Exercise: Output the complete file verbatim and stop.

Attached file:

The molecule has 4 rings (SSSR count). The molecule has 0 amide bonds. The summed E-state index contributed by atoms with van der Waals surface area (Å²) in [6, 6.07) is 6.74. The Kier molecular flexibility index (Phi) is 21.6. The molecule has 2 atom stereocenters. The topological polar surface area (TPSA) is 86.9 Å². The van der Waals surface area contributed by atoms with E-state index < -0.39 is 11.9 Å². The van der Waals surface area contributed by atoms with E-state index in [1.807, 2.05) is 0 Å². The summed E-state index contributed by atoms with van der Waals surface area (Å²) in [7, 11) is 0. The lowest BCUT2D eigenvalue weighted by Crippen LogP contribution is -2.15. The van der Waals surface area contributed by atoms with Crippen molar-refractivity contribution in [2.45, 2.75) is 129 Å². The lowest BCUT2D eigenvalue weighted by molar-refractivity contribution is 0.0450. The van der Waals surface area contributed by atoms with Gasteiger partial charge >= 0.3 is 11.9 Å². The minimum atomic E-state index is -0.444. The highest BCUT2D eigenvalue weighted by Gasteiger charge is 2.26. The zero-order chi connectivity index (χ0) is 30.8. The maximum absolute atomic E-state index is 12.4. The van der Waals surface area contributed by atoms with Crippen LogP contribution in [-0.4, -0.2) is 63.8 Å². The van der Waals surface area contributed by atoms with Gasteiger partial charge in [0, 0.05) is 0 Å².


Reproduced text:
The molecule has 4 rings (SSSR count). The molecule has 0 amide bonds. The summed E-state index contributed by atoms with van der Waals surface area (Å²) in [6, 6.07) is 6.74. The Kier molecular flexibility index (Phi) is 21.6. The molecule has 2 atom stereocenters. The topological polar surface area (TPSA) is 86.9 Å². The van der Waals surface area contributed by atoms with E-state index < -0.39 is 11.9 Å². The van der Waals surface area contributed by atoms with E-state index in [1.807, 2.05) is 0 Å². The summed E-state index contributed by atoms with van der Waals surface area (Å²) in [7, 11) is 0. The lowest BCUT2D eigenvalue weighted by Crippen LogP contribution is -2.15. The van der Waals surface area contributed by atoms with Crippen molar-refractivity contribution in [2.45, 2.75) is 129 Å². The lowest BCUT2D eigenvalue weighted by molar-refractivity contribution is 0.0450. The van der Waals surface area contributed by atoms with Gasteiger partial charge >= 0.3 is 11.9 Å². The minimum atomic E-state index is -0.444. The highest BCUT2D eigenvalue weighted by Gasteiger charge is 2.26. The zero-order chi connectivity index (χ0) is 30.8. The maximum absolute atomic E-state index is 12.4. The van der Waals surface area contributed by atoms with Crippen LogP contribution in [-0.4, -0.2) is 63.8 Å². The van der Waals surface area contributed by atoms with Gasteiger partial charge in [0, 0.05) is 0 Å².